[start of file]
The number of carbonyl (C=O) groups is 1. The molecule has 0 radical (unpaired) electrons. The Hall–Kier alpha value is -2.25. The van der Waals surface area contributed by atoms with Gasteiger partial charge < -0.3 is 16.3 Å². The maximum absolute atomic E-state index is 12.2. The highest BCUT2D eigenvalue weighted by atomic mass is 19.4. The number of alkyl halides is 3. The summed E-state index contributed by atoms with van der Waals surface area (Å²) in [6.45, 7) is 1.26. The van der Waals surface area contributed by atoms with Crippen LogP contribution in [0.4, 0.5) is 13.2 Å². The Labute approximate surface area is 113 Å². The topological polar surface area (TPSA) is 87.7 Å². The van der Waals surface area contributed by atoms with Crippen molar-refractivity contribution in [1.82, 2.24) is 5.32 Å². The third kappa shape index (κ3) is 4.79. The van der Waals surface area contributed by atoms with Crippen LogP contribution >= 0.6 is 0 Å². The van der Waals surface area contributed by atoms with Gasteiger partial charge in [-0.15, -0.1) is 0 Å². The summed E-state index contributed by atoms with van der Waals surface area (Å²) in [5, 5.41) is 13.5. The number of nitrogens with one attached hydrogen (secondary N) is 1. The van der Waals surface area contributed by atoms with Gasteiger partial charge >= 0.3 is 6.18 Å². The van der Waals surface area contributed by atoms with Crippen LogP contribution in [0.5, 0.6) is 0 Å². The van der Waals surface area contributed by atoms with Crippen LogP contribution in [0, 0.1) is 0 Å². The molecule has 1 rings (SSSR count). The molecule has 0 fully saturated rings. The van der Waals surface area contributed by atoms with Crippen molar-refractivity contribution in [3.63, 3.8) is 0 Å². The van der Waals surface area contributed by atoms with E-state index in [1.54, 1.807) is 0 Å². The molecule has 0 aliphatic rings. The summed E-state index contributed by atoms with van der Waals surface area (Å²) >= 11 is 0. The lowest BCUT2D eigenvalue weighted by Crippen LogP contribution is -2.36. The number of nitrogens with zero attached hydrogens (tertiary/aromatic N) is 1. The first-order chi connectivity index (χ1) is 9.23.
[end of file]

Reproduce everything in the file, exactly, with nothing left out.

The number of carbonyl (C=O) groups is 1. The molecule has 0 radical (unpaired) electrons. The Hall–Kier alpha value is -2.25. The van der Waals surface area contributed by atoms with Gasteiger partial charge < -0.3 is 16.3 Å². The maximum absolute atomic E-state index is 12.2. The highest BCUT2D eigenvalue weighted by atomic mass is 19.4. The number of alkyl halides is 3. The summed E-state index contributed by atoms with van der Waals surface area (Å²) in [6.45, 7) is 1.26. The van der Waals surface area contributed by atoms with Crippen LogP contribution in [0.4, 0.5) is 13.2 Å². The Labute approximate surface area is 113 Å². The topological polar surface area (TPSA) is 87.7 Å². The van der Waals surface area contributed by atoms with Crippen molar-refractivity contribution in [1.82, 2.24) is 5.32 Å². The third kappa shape index (κ3) is 4.79. The van der Waals surface area contributed by atoms with Crippen LogP contribution >= 0.6 is 0 Å². The van der Waals surface area contributed by atoms with Gasteiger partial charge in [-0.15, -0.1) is 0 Å². The summed E-state index contributed by atoms with van der Waals surface area (Å²) in [5, 5.41) is 13.5. The number of nitrogens with one attached hydrogen (secondary N) is 1. The van der Waals surface area contributed by atoms with Gasteiger partial charge >= 0.3 is 6.18 Å². The van der Waals surface area contributed by atoms with Crippen LogP contribution in [0.5, 0.6) is 0 Å². The van der Waals surface area contributed by atoms with Crippen LogP contribution in [0, 0.1) is 0 Å². The molecule has 1 rings (SSSR count). The molecule has 0 fully saturated rings. The van der Waals surface area contributed by atoms with Crippen molar-refractivity contribution in [3.63, 3.8) is 0 Å². The van der Waals surface area contributed by atoms with E-state index in [1.54, 1.807) is 0 Å². The molecule has 0 aliphatic rings. The summed E-state index contributed by atoms with van der Waals surface area (Å²) >= 11 is 0. The lowest BCUT2D eigenvalue weighted by Crippen LogP contribution is -2.36. The number of nitrogens with zero attached hydrogens (tertiary/aromatic N) is 1. The first-order chi connectivity index (χ1) is 9.23.